• a. Generalize, from investigations, the physical properties (e.g., malleability, conductivity, solubility) of substances with different bond types.
      • b. Given a model, describe the shape and resulting polarity of water, ammonia, and methane molecules.
      • c. Identify how intermolecular forces of hydrogen bonds in water affect a variety of physical, chemical, and biological phenomena (e.g., surface tension, capillary action, boiling point).

Science language students should use:
chemical property, physical property, compound, valence electrons, ionic,
covalent, malleability, conductivity, solubility, intermolecular, polarity 


  • Standard 4: Students will understand that in chemical reactions matter and energy change forms, but the amounts of matter and energy do not change.
    • Objective 1: Identify evidence of chemical reactions and demonstrate how chemical equations are used to describe them.
      • a. Generalize evidences of chemical reactions. 
      • b. Compare the properties of reactants to the properties of products in a chemical reaction.
      • c. Use a chemical equation to describe a simple chemical reaction.
      • d. Recognize that the number of atoms in a chemical reaction does not change.
      • e. Determine the molar proportions of the reactants and products in a balanced chemical reaction.
      • f. Investigate everyday chemical reactions that occur in a student's home (e.g., baking, rusting, bleaching, cleaning).
    • Objective 2: Analyze evidence for the laws of conservation of mass and conservation of energy in chemical reactions.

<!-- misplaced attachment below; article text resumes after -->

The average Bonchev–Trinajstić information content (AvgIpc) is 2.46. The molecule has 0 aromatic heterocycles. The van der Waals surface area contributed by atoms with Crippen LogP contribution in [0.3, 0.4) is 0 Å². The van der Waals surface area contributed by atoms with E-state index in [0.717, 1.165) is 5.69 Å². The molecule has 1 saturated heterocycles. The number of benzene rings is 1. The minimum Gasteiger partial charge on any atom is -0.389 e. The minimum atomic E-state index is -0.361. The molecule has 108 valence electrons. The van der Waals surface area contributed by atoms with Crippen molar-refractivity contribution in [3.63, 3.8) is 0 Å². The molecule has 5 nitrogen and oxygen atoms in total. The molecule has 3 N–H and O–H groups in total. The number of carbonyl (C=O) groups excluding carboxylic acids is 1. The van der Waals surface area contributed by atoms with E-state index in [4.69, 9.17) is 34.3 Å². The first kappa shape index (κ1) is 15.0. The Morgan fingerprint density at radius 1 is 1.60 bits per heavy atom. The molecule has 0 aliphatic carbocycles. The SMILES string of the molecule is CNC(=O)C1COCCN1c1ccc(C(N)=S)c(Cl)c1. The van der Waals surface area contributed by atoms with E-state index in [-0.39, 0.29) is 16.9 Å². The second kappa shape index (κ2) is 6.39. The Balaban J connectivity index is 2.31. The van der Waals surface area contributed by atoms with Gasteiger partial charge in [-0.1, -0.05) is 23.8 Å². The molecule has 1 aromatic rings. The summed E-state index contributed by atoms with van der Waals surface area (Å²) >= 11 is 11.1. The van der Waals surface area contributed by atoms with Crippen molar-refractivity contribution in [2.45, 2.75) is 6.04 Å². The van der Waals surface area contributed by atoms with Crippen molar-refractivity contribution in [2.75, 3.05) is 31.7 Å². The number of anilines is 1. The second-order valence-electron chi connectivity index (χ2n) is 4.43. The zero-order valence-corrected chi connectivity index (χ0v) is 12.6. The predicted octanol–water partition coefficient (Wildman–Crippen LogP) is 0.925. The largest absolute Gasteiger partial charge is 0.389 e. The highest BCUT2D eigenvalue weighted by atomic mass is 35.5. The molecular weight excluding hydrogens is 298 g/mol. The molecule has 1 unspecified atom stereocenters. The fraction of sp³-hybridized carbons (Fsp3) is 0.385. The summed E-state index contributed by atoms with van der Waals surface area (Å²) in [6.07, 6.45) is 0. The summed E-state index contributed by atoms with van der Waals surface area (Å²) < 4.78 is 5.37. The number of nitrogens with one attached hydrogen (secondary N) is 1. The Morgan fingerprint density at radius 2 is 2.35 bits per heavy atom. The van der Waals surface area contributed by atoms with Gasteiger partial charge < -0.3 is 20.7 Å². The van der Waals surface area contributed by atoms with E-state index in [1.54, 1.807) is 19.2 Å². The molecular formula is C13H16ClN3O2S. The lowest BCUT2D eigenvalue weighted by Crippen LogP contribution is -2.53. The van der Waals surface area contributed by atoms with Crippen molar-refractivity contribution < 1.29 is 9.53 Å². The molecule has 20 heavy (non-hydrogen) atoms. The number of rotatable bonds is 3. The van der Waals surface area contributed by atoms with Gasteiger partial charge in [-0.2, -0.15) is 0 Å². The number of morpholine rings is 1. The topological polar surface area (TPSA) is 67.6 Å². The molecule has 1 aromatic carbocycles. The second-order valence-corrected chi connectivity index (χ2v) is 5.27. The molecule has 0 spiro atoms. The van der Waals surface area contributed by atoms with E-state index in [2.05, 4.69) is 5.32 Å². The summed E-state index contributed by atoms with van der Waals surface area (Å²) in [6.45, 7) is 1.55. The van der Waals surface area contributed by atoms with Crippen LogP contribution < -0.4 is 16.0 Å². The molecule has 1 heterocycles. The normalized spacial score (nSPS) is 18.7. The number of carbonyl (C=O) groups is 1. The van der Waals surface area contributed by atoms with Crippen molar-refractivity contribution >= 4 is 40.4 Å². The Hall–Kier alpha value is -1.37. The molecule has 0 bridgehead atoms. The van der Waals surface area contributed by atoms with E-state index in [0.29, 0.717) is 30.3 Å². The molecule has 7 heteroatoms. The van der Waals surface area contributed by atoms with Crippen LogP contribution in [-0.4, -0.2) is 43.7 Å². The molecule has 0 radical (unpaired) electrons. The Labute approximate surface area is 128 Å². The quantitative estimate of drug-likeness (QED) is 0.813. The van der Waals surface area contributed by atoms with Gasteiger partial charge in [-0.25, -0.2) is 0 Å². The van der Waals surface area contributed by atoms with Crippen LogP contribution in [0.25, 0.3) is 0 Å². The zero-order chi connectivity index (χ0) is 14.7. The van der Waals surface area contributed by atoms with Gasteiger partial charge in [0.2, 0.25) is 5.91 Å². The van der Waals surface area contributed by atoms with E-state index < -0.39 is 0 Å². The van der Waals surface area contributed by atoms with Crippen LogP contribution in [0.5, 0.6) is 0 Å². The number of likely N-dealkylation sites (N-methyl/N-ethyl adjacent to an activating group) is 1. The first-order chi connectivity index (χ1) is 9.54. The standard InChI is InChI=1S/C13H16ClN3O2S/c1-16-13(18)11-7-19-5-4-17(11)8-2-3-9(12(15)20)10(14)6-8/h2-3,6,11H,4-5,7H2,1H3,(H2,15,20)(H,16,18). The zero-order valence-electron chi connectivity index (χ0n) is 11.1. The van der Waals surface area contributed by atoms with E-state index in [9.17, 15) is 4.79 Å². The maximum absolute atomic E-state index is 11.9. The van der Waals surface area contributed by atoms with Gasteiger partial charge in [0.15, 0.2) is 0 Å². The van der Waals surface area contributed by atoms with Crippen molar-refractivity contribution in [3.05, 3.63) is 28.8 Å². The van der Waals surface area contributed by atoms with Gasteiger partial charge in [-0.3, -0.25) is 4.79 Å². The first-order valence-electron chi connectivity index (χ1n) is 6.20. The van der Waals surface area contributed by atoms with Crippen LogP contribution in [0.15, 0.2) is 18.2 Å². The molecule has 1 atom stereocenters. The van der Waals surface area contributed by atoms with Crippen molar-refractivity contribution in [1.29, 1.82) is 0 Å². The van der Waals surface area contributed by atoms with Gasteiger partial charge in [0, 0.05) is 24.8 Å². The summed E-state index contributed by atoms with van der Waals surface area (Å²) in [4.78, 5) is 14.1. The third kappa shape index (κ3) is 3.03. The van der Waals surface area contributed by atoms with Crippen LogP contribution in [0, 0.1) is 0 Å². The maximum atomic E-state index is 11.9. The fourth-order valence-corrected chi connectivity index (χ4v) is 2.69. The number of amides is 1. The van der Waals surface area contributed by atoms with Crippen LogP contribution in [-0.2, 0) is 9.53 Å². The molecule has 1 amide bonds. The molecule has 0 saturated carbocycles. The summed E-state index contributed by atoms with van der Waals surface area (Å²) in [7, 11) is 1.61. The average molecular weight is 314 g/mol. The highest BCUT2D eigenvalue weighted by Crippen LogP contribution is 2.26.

• a. Using data from quantitative analysis, identify evidence that supports the conservation of mass in a chemical reaction.
      • b. Use molar relationships in a balanced chemical reaction to predict the mass of product produced in a simple chemical reaction that goes to completion.
      • c. Report evidence of energy transformations in a chemical reaction.
      • d. After observing or measuring, classify evidence of temperature change in a chemical reaction as endothermic or exothermic.
      • e. Using either a constructed or a diagrammed electrochemical cell, describe how electrical energy can be produced in a chemical reaction (e.g., half reaction, electron transfer).
      • f. Using collected data, report the loss or gain of heat energy in a chemical reaction. 
  • Standard 5: Students will understand that many factors influence chemical reactions and some reactions can achieve a state of dynamic equilibrium.
    • Objective 1: Evaluate factors specific to collisions (e.g., temperature, particle size, concentration, and catalysts) that affect the rate of chemical reaction.
      • a. Design and conduct an investigation of the factors affecting reaction rate and use the findings to generalize the results to other reactions.
      • b. Use information from graphs to draw warranted conclusions about reaction rates.
      • c. Correlate frequency and energy of collisions to reaction rate.